Report of the Reunion May 2018 published 17th Sept 2018
Sorry for the long delay since my last newsletter, but I felt that I had to wait until I had a bit more information about the development of the Hall. Firstly though, before a report about the Hall, I should give a brief report on the last Reunion in May.
The Reunion meal itself was at capacity, with many other ex students joining us in the Park for more informal meet-ups. Two groups celebrated their 50th and 40th years of entering the Bretton community and because of this, had larger numbers attending. In the Saturday morning session, two groups joined Richard Flowerday and myself for guided walks and entry to the Bretton Archive, where Anna Bowman welcomed us and gave a short talk to each group. During the afternoon, again we had a talk as part of the NAEA Annual Lecture, by portrait artist Tom Woods. Tom used to lecture at Bretton and runs the Art Academy at Redbrick Mill in Batley. Images from the day are posed on the link at the side
Next year, the Reunion will take place on Saturday the 11th May, with the usual format again. It was hoped that the Hall would be much further on by then, but, as my report below states, things are delayed. Hopefully, the NAEA Annual lecture will given by John Atkinson and introduced by ex Principal John Taylor. John Atkinson was a lecturer/tutor in the 80s and 90s and more recently he co-organised the replica Bretton scarves that have delighted 200 people. The evening meal has again been booked in the restaurant at the Sculpture Park. Any large groups celebration a particular anniversary, should make themselves known at an early stage to give it some further promotion.
Report about the Hall development
Part of the reason for my delay in writing this report, was my reaction to Mark Finch’s report at the afternoon session. It wasn’t at all what he said, it was what he didn’t say. Until Mark’s update, I had it in my head that the work in the Hall would be substantially completed by Christmas of this year. Mark’s update had work starting next year, 2019. My heart sank, as did a number of the Alumni seated in the talk, some of whom have kept an eye on developments. I have to say that there was absolutely no hint that Rushbond had ceased working on the project, or that something was potentially amiss. I started having a look at the submission to planning modifications submitted to the Council for approval. The applications of detailed plans were still going in, but not at the same rate as previous ones. Then, the ‘chatter on the Facebook pages and blogs started to be more critical and pessimistic, with one particular article from a guy who sounded like he knew what he was talking about, and putting forward some very reasonable arguments. At this point, I had a ‘think’ about the apparent lack of progress and did some more research. In the end, I decided to write to Mark Finch and copy him into the article from the critic, with my comments about other things I had heard. I got an immediate response suggesting a meeting between myself, Mark, and Jonathan Maud, the owner of Rushbond. To fix a diary date proved difficult, but there was one day when I was on my way back from a Hockey match and both Mark and Jonathan were also available. The timing was too short to get everybody together, so I just asked Richard Flowerday to attend, as he is on site almost every week guiding around the Park and available that day. Richard quickly got the committee room at the Sculpture Park organised and that is where we met.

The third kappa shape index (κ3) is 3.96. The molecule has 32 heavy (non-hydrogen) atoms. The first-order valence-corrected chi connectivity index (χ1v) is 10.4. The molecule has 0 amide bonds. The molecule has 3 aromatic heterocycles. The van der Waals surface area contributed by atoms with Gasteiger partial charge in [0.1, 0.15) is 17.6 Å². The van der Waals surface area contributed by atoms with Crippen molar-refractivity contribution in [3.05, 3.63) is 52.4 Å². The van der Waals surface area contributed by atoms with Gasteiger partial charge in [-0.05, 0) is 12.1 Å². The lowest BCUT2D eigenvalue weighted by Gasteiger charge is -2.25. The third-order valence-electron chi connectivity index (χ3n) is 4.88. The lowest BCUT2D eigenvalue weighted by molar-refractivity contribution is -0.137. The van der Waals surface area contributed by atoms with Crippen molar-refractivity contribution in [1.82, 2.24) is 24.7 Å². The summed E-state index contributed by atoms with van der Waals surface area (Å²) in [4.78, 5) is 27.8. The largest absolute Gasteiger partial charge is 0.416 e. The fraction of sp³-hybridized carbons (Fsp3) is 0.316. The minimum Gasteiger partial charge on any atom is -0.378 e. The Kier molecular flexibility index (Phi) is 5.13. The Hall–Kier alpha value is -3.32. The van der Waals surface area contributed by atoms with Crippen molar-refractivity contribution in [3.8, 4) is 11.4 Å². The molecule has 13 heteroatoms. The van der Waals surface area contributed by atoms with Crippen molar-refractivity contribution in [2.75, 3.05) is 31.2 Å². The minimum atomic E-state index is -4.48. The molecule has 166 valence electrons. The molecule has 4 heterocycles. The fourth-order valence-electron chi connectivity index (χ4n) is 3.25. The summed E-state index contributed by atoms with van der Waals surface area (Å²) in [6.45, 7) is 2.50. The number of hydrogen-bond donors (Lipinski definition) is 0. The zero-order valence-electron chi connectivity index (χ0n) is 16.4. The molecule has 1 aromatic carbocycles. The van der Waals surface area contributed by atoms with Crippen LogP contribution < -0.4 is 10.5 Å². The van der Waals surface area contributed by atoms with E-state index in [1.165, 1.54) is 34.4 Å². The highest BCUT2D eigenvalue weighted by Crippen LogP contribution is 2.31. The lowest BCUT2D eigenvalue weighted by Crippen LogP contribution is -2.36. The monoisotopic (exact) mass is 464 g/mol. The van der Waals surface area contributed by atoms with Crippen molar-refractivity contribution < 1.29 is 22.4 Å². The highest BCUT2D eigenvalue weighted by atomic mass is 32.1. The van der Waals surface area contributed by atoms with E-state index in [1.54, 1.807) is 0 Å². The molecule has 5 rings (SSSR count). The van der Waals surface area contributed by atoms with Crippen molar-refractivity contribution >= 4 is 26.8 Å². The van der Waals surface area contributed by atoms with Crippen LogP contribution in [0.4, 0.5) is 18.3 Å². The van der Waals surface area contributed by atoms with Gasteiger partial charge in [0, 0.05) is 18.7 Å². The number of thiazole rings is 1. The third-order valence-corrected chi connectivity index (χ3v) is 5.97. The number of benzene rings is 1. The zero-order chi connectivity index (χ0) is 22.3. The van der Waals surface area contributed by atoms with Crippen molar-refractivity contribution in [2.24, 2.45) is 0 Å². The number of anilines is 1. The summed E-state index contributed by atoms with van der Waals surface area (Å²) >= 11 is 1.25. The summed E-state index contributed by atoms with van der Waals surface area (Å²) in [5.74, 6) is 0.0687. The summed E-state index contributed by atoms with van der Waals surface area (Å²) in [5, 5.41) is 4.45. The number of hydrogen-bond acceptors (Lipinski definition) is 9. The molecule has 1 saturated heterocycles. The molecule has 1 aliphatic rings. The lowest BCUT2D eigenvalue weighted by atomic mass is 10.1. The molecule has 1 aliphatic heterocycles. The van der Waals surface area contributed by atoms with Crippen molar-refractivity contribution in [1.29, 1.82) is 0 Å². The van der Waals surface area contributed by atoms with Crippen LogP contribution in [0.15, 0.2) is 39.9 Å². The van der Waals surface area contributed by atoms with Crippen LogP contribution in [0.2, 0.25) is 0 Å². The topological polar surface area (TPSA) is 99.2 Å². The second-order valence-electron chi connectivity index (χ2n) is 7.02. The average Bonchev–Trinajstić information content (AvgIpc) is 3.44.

To conclude, the discussion went as follows.
Mark and Jonathan were keen to stress that they were still as keen as ever to complete the project, but some things had changed and other things had been delayed.
The main change was that they have, at long last, found a hotel operator who could understand and agree with their philosophy for the hotel and could bring this about in a commercial way. Disclosure of the business concerned at this stage is still confidential.
The other development that has been delayed is the actual internal works for the hotel, which will still be delivered by a Dutch company. It has to be understood that before work can start, all aspects of detailed planning have to be passed, both by the local authority and, Historic England. Now that a hotel operator has been appointed, this too has added extra consultations, making the whole project time scale elongated.
To say that I am sad not to be getting into the Hall this next year is an understatement, as it is with Richard, but at least we are now convinced that it is all progressing positively, albeit slowly. I am also pretty sure that by the time of the next Reunion, the reports will be in the detailed final stages. We may, or may not, get into the Hall to take a look, but I am certainly going to ask again in March time. We will need to reassure the Hall security that we are going to behave ourselves and not go wandering off to our ‘special places’, like one lady did last time, but stick with the group. A bunch of ex Bretton students in a group is like trying to herd of cats.
Anyway, I hope to see as many of you as possible at the next reunion in May,